Thursday, March 29, 2007
Princeton Theological Seminary, Miller Chapel - Thursday, March 29, 2007 at 7:30 PM
“Culture, Church, and Civil Society: Kuyper for the New Century”
David Novak compared Barth to those who want Christianity to retreat into sectarian enclaves, and sees this as a weakness in Barth. He wished Barth had read Abraham Kuyper and learned from him, although Novak admits that Kuyper wasn’t in Barth’s theological league, witch is true. But there are other theological leagues, and Kuyper stands out as a giant in the league of public theology. Most of his output was produced on the run and his theological work was done closely with his public work in government and denominational controversy.
Two key themes that Kuyper held in tension: (1) radical antithesis between Christian and non-Christian thought, and (2) common grace. This antithesis was a vital part of his politics, using the first to rally his base and the second to urge support for political alliances.
Kuyper’s understanding of God’s lawful ordering of the universe was a very dynamic sort. Barth may not have gotten much out of this. Kuyper’s God is ever-present to his creation. These emphases are grounded in a robust theology of creation and a theology of redemption that takes seriously the notion of ‘creation regained.’ Christ’s mission is a kind of cleaning operation that concerned the full range of cultural reality.
Mouw is interested in a ‘Neo-Calvinist aggiornamento.’ We ought to work to appropriate the ‘Kuyperian impulse.’ We cannot forget that culture, civil society, government provide many valuable and life-supporting services that we cannot simply disregard. There is a difference between saying ‘fallen, but created’ (Kuyper) and ‘created, but fallen.’ God has not given up, even in the midst of a fallen world, on restoring creation. Christians work as agents in this restorative program. It is true that we run risks of becoming to intertwined with the broken systems of the world and of past church / state relationships, but at the same time, we cannot forget about God’s purposes for the whole world, including the state. Is the proper response in light of past errors to wash our hands of all engagement with civil society and government?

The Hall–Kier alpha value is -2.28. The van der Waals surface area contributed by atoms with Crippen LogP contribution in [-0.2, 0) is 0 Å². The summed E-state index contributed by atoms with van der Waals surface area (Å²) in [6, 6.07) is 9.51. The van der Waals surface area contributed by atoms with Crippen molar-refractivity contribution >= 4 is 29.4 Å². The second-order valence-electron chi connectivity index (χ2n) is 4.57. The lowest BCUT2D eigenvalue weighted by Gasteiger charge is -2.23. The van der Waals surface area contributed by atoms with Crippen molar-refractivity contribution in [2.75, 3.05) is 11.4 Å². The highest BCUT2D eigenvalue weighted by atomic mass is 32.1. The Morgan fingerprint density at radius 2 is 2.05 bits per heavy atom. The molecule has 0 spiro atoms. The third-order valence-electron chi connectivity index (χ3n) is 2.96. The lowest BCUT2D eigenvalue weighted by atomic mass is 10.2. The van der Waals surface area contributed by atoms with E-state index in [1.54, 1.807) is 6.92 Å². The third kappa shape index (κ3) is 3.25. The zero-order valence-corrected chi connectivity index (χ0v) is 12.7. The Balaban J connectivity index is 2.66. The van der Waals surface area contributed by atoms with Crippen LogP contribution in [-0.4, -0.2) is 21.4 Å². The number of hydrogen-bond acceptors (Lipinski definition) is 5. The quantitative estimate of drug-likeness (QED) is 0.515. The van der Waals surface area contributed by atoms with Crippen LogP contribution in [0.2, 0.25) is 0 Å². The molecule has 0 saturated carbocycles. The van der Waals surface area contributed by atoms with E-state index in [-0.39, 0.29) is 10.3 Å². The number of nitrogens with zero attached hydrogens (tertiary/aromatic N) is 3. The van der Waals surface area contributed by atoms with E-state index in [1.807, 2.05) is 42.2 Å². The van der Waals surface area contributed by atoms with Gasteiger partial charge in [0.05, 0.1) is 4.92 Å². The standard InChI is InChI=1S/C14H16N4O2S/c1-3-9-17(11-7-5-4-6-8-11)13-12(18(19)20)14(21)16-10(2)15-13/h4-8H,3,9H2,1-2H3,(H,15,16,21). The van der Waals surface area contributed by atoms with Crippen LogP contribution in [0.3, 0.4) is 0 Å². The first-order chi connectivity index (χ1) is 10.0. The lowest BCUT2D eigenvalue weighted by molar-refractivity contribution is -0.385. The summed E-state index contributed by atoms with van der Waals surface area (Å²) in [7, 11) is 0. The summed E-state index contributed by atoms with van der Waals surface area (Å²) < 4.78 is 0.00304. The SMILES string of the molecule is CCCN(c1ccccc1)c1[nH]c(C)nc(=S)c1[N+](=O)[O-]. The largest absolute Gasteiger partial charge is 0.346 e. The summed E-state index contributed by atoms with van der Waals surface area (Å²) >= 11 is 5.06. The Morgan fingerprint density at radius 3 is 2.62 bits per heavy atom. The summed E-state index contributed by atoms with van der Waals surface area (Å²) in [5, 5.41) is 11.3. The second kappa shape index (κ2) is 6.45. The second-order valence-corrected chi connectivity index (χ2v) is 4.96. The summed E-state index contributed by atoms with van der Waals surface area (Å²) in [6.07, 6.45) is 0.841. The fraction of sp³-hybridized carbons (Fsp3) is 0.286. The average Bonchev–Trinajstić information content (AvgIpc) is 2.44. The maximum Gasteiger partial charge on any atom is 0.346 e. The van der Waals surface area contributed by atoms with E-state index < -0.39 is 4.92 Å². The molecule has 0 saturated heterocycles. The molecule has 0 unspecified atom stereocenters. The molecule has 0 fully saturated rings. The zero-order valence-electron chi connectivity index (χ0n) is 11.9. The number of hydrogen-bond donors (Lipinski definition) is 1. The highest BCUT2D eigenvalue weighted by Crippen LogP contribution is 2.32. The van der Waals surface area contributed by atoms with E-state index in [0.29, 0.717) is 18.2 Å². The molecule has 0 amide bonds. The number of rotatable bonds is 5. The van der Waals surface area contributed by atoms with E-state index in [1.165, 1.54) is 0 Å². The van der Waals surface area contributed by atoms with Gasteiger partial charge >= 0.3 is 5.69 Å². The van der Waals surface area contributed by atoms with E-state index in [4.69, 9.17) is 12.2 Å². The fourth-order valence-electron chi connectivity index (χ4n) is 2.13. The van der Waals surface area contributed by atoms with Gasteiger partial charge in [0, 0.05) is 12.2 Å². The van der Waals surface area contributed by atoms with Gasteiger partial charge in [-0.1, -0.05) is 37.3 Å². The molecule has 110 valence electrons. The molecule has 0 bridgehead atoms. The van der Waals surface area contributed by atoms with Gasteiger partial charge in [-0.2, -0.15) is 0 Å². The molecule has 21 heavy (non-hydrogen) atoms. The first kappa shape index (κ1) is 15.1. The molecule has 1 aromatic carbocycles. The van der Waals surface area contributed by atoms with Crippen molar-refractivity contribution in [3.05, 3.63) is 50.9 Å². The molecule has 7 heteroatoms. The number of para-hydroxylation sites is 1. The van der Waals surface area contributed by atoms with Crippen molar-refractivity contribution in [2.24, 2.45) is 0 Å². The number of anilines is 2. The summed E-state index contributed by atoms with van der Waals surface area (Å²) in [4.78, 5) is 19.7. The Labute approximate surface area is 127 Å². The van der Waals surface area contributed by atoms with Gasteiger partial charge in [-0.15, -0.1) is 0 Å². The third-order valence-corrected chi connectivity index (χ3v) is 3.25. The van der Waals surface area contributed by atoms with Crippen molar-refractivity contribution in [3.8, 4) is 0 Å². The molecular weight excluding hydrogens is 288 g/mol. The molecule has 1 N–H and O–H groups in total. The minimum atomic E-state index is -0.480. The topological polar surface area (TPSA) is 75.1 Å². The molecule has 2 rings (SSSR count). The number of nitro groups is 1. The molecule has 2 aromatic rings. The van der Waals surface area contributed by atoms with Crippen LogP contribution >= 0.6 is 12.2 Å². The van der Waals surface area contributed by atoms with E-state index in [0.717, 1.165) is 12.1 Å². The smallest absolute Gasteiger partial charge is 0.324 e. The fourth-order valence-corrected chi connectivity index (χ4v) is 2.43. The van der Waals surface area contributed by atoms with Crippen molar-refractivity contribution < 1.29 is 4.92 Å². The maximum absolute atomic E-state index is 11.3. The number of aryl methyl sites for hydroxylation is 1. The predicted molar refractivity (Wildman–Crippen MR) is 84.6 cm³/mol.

For Kuyper, even politics is grounded in God’s creative purposes and that it is not simply a remedial measure after the Fall. Though the family is the basic civil unit for Kuyper, he thought that this was intended to naturally extend into a broader hierarchical pattern, although one without sin. Some sort of collective decision-making would have been necessary for the advancement of a large group of people. Which side of the road would be driven on? When might one practice the tuba without fear of disturbing those who take a nap? God wants to give order by government.
‘Sphere Sovereignty’ needs some reworking but maintenance of two themes: (1) God has programmed the creature to display a marvelously complex diversity including a complex array of spheres of human interact, and (2) especially in sinful conditions we need to pay attention to the differences between these spheres.
‘Multiformity’ was necessary for creative life to flourish, as per Kuyper. In Genesis God wills that all life should multiple in keeping with its kind, and thus, the diversity of nature is to be upheld. This is part of God’s generosity. A healthy, God-honoring culture will be characterized by diversity, as well as diverse mediating structures that can nurture social identity and interaction between the individual and the state. These are a safe-guard both against individualism and a state-ism. Mediating structures, however, are not merely to be valued for their function, but God built these patterns into the very fabric of creation. The plurality of the spheres is ordained by God.
But, we must keep clear about the boundaries of these diverse spheres. One occupies different places in terms of authority or status and relationship in the various spheres, and relates to other people in those spheres in light of that status and relationship. But, these should be kept distinct, that is, one relates differently to you sibling in a business and a church than one does at home. At home, one must love and care for one’s sibling, but at church, one may need to excommunicate them. However, when one sphere is severely weakened, the others must fill in the gap and seek to repair the floundering sphere. For instance, in industrializing China and in our own culture these days, the church should take seriously the need to fill in for some of the functions of the family.